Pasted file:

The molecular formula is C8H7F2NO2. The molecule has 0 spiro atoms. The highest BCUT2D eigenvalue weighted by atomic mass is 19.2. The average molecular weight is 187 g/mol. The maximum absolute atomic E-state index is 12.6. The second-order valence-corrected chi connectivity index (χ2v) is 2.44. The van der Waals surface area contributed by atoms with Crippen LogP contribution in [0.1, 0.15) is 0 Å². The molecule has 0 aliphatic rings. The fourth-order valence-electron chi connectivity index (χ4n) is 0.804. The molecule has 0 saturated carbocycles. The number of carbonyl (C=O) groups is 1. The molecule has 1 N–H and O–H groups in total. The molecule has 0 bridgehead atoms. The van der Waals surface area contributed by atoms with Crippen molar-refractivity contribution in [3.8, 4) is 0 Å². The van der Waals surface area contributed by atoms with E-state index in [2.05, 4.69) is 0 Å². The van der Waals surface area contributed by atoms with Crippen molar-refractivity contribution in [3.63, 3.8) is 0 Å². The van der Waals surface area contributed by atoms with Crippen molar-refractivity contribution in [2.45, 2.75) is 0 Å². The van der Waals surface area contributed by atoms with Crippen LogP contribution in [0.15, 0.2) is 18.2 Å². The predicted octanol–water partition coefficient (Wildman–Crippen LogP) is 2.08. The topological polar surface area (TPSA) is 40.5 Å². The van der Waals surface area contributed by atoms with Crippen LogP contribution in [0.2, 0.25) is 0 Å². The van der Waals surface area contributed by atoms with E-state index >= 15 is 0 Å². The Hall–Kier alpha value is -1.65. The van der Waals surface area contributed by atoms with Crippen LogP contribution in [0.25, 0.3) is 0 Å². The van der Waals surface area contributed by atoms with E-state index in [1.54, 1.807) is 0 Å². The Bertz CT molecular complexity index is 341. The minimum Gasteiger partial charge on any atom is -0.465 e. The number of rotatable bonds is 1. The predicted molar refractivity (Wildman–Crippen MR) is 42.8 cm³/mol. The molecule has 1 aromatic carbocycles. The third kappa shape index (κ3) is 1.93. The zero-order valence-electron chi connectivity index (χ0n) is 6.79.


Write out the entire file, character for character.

The molecular formula is C8H7F2NO2. The molecule has 0 spiro atoms. The highest BCUT2D eigenvalue weighted by atomic mass is 19.2. The average molecular weight is 187 g/mol. The maximum absolute atomic E-state index is 12.6. The second-order valence-corrected chi connectivity index (χ2v) is 2.44. The van der Waals surface area contributed by atoms with Crippen LogP contribution in [0.1, 0.15) is 0 Å². The molecule has 0 aliphatic rings. The fourth-order valence-electron chi connectivity index (χ4n) is 0.804. The molecule has 0 saturated carbocycles. The number of carbonyl (C=O) groups is 1. The molecule has 1 N–H and O–H groups in total. The molecule has 0 bridgehead atoms. The van der Waals surface area contributed by atoms with Crippen molar-refractivity contribution in [3.8, 4) is 0 Å². The van der Waals surface area contributed by atoms with E-state index in [2.05, 4.69) is 0 Å². The van der Waals surface area contributed by atoms with Crippen molar-refractivity contribution in [3.63, 3.8) is 0 Å². The van der Waals surface area contributed by atoms with Crippen molar-refractivity contribution in [2.45, 2.75) is 0 Å². The van der Waals surface area contributed by atoms with Crippen LogP contribution in [0.15, 0.2) is 18.2 Å². The predicted octanol–water partition coefficient (Wildman–Crippen LogP) is 2.08. The topological polar surface area (TPSA) is 40.5 Å². The van der Waals surface area contributed by atoms with Crippen LogP contribution in [0.2, 0.25) is 0 Å². The van der Waals surface area contributed by atoms with E-state index >= 15 is 0 Å². The Hall–Kier alpha value is -1.65. The van der Waals surface area contributed by atoms with Crippen LogP contribution in [0.25, 0.3) is 0 Å². The van der Waals surface area contributed by atoms with E-state index in [1.54, 1.807) is 0 Å². The Bertz CT molecular complexity index is 341. The minimum Gasteiger partial charge on any atom is -0.465 e. The number of rotatable bonds is 1. The predicted molar refractivity (Wildman–Crippen MR) is 42.8 cm³/mol. The molecule has 1 aromatic carbocycles. The third kappa shape index (κ3) is 1.93. The zero-order valence-electron chi connectivity index (χ0n) is 6.79.